There is divided opinion about whether we should be in the Straits of Hormuz – but right now the United States needs us to uphold our end of the deal, writes Christopher Pyne.
To most Australians the Straits of Hormuz seem a long way away. Perched almost at the tip of the Arabian Peninsula in the Persian Gulf, 11000km from Adelaide, I can understand why.
But freedom of navigation through these busy sea lanes is as important to Australia’s economic and security interests as the protection of our borders across the Torres Strait in Northern Queensland.
Consider their closure just from the point of view of fuel for economy alone – 30 per cent of our oil supply passes through the Straits of Hormuz.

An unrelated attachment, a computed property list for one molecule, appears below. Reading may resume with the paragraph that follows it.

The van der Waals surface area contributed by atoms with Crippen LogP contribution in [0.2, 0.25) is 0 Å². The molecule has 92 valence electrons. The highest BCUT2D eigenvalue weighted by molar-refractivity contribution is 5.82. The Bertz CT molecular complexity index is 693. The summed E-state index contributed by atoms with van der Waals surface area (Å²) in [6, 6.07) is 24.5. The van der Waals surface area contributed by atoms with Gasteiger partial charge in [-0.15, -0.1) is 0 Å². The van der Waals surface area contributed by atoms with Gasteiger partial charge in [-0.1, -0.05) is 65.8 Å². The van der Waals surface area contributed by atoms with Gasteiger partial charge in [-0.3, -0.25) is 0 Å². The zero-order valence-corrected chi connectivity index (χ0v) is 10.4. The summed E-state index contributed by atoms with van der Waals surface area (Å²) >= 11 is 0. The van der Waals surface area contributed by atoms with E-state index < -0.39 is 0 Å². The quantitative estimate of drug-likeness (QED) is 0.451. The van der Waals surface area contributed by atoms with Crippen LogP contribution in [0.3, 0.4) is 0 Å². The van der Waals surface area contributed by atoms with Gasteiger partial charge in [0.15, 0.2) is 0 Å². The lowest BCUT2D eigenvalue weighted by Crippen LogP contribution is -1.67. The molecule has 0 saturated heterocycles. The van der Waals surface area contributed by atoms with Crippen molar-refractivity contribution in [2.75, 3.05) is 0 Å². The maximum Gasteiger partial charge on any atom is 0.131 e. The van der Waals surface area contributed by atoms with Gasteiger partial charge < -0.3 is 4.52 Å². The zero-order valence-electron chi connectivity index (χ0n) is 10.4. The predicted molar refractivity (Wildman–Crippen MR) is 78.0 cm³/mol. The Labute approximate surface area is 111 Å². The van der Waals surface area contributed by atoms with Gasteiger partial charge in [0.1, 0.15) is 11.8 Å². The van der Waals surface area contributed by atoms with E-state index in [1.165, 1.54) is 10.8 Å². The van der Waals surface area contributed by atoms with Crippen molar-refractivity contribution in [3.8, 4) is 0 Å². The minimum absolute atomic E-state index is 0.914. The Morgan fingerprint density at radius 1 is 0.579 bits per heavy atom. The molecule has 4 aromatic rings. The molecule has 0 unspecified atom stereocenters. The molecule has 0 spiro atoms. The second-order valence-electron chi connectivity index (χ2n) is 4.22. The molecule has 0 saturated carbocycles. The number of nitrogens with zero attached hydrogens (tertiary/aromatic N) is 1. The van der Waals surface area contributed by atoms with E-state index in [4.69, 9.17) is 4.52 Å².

It was no surprise to me that the Australian Government announced this week that our Australian Defence Force would be deployed as part of a multi-nation effort to ensure that shipping through the Straits from and to the ports that line the coast of the Persian Gulf Sea could travel unmolested. Those countries include the United Kingdom, Bahrain and the United States. It is expected South Korea and Pakistan will also join.
Australia will send a navy frigate, a P-8 Poseidon surveillance anti submarine warfare aircraft and members of the ADF will join the headquarters of the operation in Bahrain.